Pregnancy, delivery, and outcome for the child in maternal epilepsy

Department of Clinical Medicine, Section for Neurology, University of Bergen, Norway.
Epilepsia (Impact Factor: 4.58). 06/2009; 50(9):2130-9. DOI: 10.1111/j.1528-1167.2009.02147.x
Source: PubMed

ABSTRACT To investigate pregnancy, delivery, and child outcome in an unselected population of women with both treated and untreated epilepsy.
In the compulsory Medical Birth Registry of Norway, all 2,861 deliveries by women with epilepsy recorded from 1999-2005 were compared to all 369,267 nonepilepsy deliveries in the same period.
The majority (66%, n = 1900) in the epilepsy group did not use antiepileptic drugs (AEDs) during pregnancy. A total of 961 epilepsy-pregnancies were exposed to AEDs. Compared to nonepilepsy controls, AED-exposed infants were more often preterm (p = 0.01), and more often had birth weight <2,500 g (p < 0.001), head circumference <2.5 percentile (p < 0.001), and low Apgar score (p = 0.03). Small-for-gestational-age (SGA) infants (<10 percentile) occurred more frequently in both AED-exposed (p = 0.05) and unexposed (p = 0.02) epilepsy-pregnancies. Frequency of major congenital malformations (MCMs) was 2.8% (n = 81) in the epilepsy group versus 2.5% in controls (p = 0.3). Increased risk for MCMs could be demonstrated only for exposure to valproate (5.6%, p = 0.005) and AED polytherapy (6.1%, p = 0.02). Neonatal spina bifida was not significantly increased, but was a major indication for elective pregnancy termination among women with epilepsy. Cesarean section was performed more often in maternal epilepsy, regardless of AED-exposure (p < 0.001).
Adverse pregnancy and birth outcome in women with epilepsy is mainly confined to AED-exposed pregnancies, although some risks are associated also with untreated epilepsy. The risk for congenital malformations was lower than previously reported. This could be due to a shift in AED selection, folic acid supplement, or possibly reflect the true risks in an unselected epilepsy population.

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    ABSTRACT: Objective – The aim of this study was to analyse the effects of epilepsy and antiepileptic drug (AED) treatment on pregnancy and the perinatal outcome, retrospectively. Methods – We examined the obstetric and fetal outcomes among women with epilepsy (WWE), who were followed-up at the Department of Neurology, and who delivered at the Department of Obstetrics and Gynaecology (n=91) between 31th December 2000 and 31th March 2014. Statistical comparisons of different obstetric and fetal parameters on a sample of 91 WWE and 182 non-WWE were assessed by the chi-square-test, the independent sample t-test. Results – The rate of major congenital malformations (MCMS) among the newborns of all AEDs exposed mothers was 7.69%. There were three peaks of seizures: during the third trimester, during delivery and in the puerperium. The prevalence of miscarriages, post-term birth and the rate of caesarean section were significantly higher among the WWE than among the non-WWE (p=0.001; p<0.001; p=0.02). Parameters of neonates (birth weight, birth length, head-, and chest circumference) were significantly different between the WWE group and the non-WWE group (p=0.003, p<0.001, p<0.001, p<0.001) Conclusions – In contrast with recent publications, there were significant differences in the parameters of neonates between the two groups. Our results are in accordance with those of previous studies from the aspect of AED-related MCM, the elevated risk of miscarriages and pre-existing hypertension.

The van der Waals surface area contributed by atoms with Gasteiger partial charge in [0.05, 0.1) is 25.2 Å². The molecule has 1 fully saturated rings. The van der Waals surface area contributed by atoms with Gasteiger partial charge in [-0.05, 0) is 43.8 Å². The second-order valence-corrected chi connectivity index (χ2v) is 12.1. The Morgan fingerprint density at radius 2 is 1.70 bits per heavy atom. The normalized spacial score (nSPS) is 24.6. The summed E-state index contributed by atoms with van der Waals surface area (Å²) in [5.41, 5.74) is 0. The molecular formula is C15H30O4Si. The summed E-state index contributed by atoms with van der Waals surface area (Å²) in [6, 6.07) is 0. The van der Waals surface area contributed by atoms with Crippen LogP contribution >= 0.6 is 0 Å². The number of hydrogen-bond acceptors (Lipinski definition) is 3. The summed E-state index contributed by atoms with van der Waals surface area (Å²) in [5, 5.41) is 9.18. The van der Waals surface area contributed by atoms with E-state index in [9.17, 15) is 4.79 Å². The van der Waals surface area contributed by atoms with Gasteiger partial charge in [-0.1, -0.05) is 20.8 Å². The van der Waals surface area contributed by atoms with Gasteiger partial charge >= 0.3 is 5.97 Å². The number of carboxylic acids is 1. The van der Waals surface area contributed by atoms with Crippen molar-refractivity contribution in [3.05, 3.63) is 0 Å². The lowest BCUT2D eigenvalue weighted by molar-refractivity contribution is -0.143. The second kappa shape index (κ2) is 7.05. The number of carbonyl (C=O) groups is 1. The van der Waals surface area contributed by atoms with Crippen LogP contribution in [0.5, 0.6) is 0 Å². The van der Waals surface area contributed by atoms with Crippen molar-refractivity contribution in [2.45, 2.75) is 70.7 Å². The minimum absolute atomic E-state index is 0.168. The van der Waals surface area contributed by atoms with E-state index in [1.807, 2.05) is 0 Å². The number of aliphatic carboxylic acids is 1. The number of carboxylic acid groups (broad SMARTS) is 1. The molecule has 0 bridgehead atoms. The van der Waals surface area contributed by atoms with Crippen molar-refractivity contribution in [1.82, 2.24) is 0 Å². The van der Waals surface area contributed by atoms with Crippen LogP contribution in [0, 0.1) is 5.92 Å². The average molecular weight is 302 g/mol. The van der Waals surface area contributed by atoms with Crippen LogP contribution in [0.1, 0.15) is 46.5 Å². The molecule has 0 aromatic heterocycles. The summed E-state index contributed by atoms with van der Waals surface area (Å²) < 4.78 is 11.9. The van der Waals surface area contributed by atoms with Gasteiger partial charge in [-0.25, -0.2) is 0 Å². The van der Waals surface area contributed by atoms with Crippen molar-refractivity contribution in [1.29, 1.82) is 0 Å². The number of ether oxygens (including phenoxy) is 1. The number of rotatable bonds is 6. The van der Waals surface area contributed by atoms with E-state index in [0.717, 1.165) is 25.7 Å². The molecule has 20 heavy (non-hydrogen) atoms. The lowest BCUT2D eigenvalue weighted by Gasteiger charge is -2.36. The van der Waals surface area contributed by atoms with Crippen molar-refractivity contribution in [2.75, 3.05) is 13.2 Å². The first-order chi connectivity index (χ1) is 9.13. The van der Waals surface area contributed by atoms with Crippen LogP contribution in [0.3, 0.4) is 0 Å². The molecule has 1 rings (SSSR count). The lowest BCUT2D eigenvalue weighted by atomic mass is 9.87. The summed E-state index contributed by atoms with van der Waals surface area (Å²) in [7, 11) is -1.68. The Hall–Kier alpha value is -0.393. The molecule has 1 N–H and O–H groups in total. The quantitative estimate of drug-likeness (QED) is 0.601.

Ideggyógyászati szemle 05/2015; 68(3-4):105-112. · 0.34 Impact Factor
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    ABSTRACT: Objective We studied the potential impact of antiepileptic drugs (AEDs) on fetal growth and gestational age at birth.Methods In the Danish Medical Birth Registry, we identified all pregnancies with birth outcomes from 1997 to 2008 and linked with data from the Danish National Prescription Register. We used binomial regression to study preterm birth (<37 weeks), low birth weight (<2,500 g), and small for gestational age (SGA), adjusted for potential confounding factors including maternal age, smoking, substance abuse, cohabitation, income, education, and parity.ResultsWe identified 679,762 singletons, and 2,928 (0.4%) of these had been exposed to AEDs. Exposure to AEDs was associated with a risk of preterm birth (adjusted risk ratio (aRR) 1.32; 95% confidence interval [CI] 1.16–1.50) when compared to unexposed children. However, when stratifying on maternal epilepsy, there was no association between AED exposure and preterm birth in offspring of women with epilepsy (aRR 1.00; 95% CI 0.82–1.21), whereas there was a risk associated with AED exposure in offspring of women without epilepsy (aRR 1.56; 95% CI 1.27–1.92). AED exposure was associated with a risk of being born with low birth weight (aRR 1.40; 95% CI 1.22–1.60) both for children born of women with epilepsy (aRR 1.32; 95% CI 1.06–1.63) and children born of women without epilepsy (aRR 1.61; 95% CI 1.28–2.02). The risk of being born SGA associated with AED exposure (aRR 1.21; 95% CI 1.10–1.34) was found both in offspring of women with epilepsy (aRR 1.19; 95% CI 1.02–1.37) and without epilepsy (aRR 1.21; 95% CI 1.01–1.45).SignificancePrenatal AED exposure was associated with low birth weight and risk of being born SGA, but only with preterm birth among women without epilepsy.
    Epilepsia 09/2014; DOI:10.1111/epi.12758 · 4.58 Impact Factor


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